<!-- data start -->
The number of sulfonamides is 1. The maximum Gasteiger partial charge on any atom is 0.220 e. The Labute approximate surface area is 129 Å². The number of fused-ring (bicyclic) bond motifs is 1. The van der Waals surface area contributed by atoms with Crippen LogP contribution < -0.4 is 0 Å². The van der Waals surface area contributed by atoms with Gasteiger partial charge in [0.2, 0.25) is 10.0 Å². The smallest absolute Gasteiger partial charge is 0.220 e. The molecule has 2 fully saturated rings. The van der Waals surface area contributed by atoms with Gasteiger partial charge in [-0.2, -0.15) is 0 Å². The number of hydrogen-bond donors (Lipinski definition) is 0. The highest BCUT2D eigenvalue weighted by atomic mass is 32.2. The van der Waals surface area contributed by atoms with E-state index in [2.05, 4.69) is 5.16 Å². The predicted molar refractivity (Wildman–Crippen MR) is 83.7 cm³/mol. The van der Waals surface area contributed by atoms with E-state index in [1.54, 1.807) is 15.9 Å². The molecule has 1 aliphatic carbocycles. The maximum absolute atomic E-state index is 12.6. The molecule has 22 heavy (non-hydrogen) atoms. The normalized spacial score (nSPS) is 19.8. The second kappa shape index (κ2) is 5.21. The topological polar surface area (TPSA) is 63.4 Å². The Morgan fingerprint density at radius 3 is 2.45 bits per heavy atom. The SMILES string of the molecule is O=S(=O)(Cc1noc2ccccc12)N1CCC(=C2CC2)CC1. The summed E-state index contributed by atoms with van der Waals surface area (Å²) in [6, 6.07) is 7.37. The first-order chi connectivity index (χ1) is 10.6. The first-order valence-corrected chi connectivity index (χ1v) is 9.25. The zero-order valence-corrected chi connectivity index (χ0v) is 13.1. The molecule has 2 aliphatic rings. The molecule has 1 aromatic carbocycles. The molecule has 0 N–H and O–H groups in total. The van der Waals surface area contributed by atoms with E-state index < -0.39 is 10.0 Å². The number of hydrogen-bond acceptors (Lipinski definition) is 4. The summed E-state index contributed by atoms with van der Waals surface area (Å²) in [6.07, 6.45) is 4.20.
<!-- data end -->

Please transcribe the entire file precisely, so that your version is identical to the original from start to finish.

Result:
The number of sulfonamides is 1. The maximum Gasteiger partial charge on any atom is 0.220 e. The Labute approximate surface area is 129 Å². The number of fused-ring (bicyclic) bond motifs is 1. The van der Waals surface area contributed by atoms with Crippen LogP contribution < -0.4 is 0 Å². The van der Waals surface area contributed by atoms with Gasteiger partial charge in [0.2, 0.25) is 10.0 Å². The smallest absolute Gasteiger partial charge is 0.220 e. The molecule has 2 fully saturated rings. The van der Waals surface area contributed by atoms with Gasteiger partial charge in [-0.2, -0.15) is 0 Å². The number of hydrogen-bond donors (Lipinski definition) is 0. The highest BCUT2D eigenvalue weighted by atomic mass is 32.2. The van der Waals surface area contributed by atoms with E-state index in [2.05, 4.69) is 5.16 Å². The predicted molar refractivity (Wildman–Crippen MR) is 83.7 cm³/mol. The van der Waals surface area contributed by atoms with E-state index in [1.54, 1.807) is 15.9 Å². The molecule has 1 aliphatic carbocycles. The maximum absolute atomic E-state index is 12.6. The molecule has 22 heavy (non-hydrogen) atoms. The normalized spacial score (nSPS) is 19.8. The second kappa shape index (κ2) is 5.21. The topological polar surface area (TPSA) is 63.4 Å². The Morgan fingerprint density at radius 3 is 2.45 bits per heavy atom. The SMILES string of the molecule is O=S(=O)(Cc1noc2ccccc12)N1CCC(=C2CC2)CC1. The summed E-state index contributed by atoms with van der Waals surface area (Å²) in [6, 6.07) is 7.37. The first-order chi connectivity index (χ1) is 10.6. The first-order valence-corrected chi connectivity index (χ1v) is 9.25. The zero-order valence-corrected chi connectivity index (χ0v) is 13.1. The molecule has 2 aliphatic rings. The molecule has 1 aromatic carbocycles. The molecule has 0 N–H and O–H groups in total. The van der Waals surface area contributed by atoms with E-state index < -0.39 is 10.0 Å². The number of hydrogen-bond acceptors (Lipinski definition) is 4. The summed E-state index contributed by atoms with van der Waals surface area (Å²) in [6.07, 6.45) is 4.20.